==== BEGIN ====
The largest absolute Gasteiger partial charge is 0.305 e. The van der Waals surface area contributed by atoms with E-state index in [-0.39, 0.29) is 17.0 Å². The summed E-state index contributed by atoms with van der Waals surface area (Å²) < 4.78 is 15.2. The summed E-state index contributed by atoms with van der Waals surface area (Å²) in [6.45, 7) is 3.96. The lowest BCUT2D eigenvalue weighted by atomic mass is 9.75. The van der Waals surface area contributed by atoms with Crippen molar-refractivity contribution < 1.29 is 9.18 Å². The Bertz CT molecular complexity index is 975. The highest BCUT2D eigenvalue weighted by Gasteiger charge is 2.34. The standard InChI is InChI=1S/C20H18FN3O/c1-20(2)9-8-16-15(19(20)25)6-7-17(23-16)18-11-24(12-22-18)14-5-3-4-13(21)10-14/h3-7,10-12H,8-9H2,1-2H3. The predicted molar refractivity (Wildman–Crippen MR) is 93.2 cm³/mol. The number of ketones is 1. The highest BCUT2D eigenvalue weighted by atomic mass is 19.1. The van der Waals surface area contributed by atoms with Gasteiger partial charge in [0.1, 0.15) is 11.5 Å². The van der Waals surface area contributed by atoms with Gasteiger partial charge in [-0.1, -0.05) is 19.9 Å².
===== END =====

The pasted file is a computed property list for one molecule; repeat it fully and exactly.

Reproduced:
The largest absolute Gasteiger partial charge is 0.305 e. The van der Waals surface area contributed by atoms with E-state index in [-0.39, 0.29) is 17.0 Å². The summed E-state index contributed by atoms with van der Waals surface area (Å²) < 4.78 is 15.2. The summed E-state index contributed by atoms with van der Waals surface area (Å²) in [6.45, 7) is 3.96. The lowest BCUT2D eigenvalue weighted by atomic mass is 9.75. The van der Waals surface area contributed by atoms with Crippen molar-refractivity contribution < 1.29 is 9.18 Å². The Bertz CT molecular complexity index is 975. The highest BCUT2D eigenvalue weighted by Gasteiger charge is 2.34. The standard InChI is InChI=1S/C20H18FN3O/c1-20(2)9-8-16-15(19(20)25)6-7-17(23-16)18-11-24(12-22-18)14-5-3-4-13(21)10-14/h3-7,10-12H,8-9H2,1-2H3. The predicted molar refractivity (Wildman–Crippen MR) is 93.2 cm³/mol. The number of ketones is 1. The highest BCUT2D eigenvalue weighted by atomic mass is 19.1. The van der Waals surface area contributed by atoms with Gasteiger partial charge in [0.1, 0.15) is 11.5 Å². The van der Waals surface area contributed by atoms with Gasteiger partial charge in [-0.1, -0.05) is 19.9 Å².